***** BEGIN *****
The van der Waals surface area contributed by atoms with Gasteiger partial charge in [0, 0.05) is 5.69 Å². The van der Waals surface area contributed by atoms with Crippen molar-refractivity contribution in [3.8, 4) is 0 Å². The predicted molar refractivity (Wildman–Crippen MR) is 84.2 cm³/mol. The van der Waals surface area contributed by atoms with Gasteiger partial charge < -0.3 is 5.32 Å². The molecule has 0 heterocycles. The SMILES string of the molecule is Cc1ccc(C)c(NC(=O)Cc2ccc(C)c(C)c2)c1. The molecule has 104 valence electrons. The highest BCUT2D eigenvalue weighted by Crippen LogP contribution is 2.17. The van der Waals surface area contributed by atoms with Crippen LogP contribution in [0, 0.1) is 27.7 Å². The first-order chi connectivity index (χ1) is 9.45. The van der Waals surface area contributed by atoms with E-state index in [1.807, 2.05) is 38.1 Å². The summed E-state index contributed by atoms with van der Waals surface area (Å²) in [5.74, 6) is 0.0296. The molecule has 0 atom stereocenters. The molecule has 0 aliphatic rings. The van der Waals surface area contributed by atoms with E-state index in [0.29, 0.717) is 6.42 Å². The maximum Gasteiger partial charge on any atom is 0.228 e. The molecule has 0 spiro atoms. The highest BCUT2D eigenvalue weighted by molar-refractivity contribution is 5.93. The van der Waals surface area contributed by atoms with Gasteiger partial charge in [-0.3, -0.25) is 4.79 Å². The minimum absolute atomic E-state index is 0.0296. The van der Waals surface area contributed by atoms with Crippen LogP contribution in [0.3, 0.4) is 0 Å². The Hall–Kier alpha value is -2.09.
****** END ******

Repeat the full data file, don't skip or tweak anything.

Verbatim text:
The van der Waals surface area contributed by atoms with Gasteiger partial charge in [0, 0.05) is 5.69 Å². The van der Waals surface area contributed by atoms with Crippen molar-refractivity contribution in [3.8, 4) is 0 Å². The predicted molar refractivity (Wildman–Crippen MR) is 84.2 cm³/mol. The van der Waals surface area contributed by atoms with Gasteiger partial charge < -0.3 is 5.32 Å². The molecule has 0 heterocycles. The SMILES string of the molecule is Cc1ccc(C)c(NC(=O)Cc2ccc(C)c(C)c2)c1. The molecule has 104 valence electrons. The highest BCUT2D eigenvalue weighted by Crippen LogP contribution is 2.17. The van der Waals surface area contributed by atoms with Crippen LogP contribution in [0, 0.1) is 27.7 Å². The first-order chi connectivity index (χ1) is 9.45. The van der Waals surface area contributed by atoms with E-state index in [1.807, 2.05) is 38.1 Å². The summed E-state index contributed by atoms with van der Waals surface area (Å²) in [5.74, 6) is 0.0296. The molecule has 0 atom stereocenters. The molecule has 0 aliphatic rings. The van der Waals surface area contributed by atoms with E-state index in [0.29, 0.717) is 6.42 Å². The maximum Gasteiger partial charge on any atom is 0.228 e. The molecule has 0 spiro atoms. The highest BCUT2D eigenvalue weighted by molar-refractivity contribution is 5.93. The van der Waals surface area contributed by atoms with Gasteiger partial charge in [-0.3, -0.25) is 4.79 Å². The minimum absolute atomic E-state index is 0.0296. The van der Waals surface area contributed by atoms with Crippen LogP contribution in [0.3, 0.4) is 0 Å². The Hall–Kier alpha value is -2.09.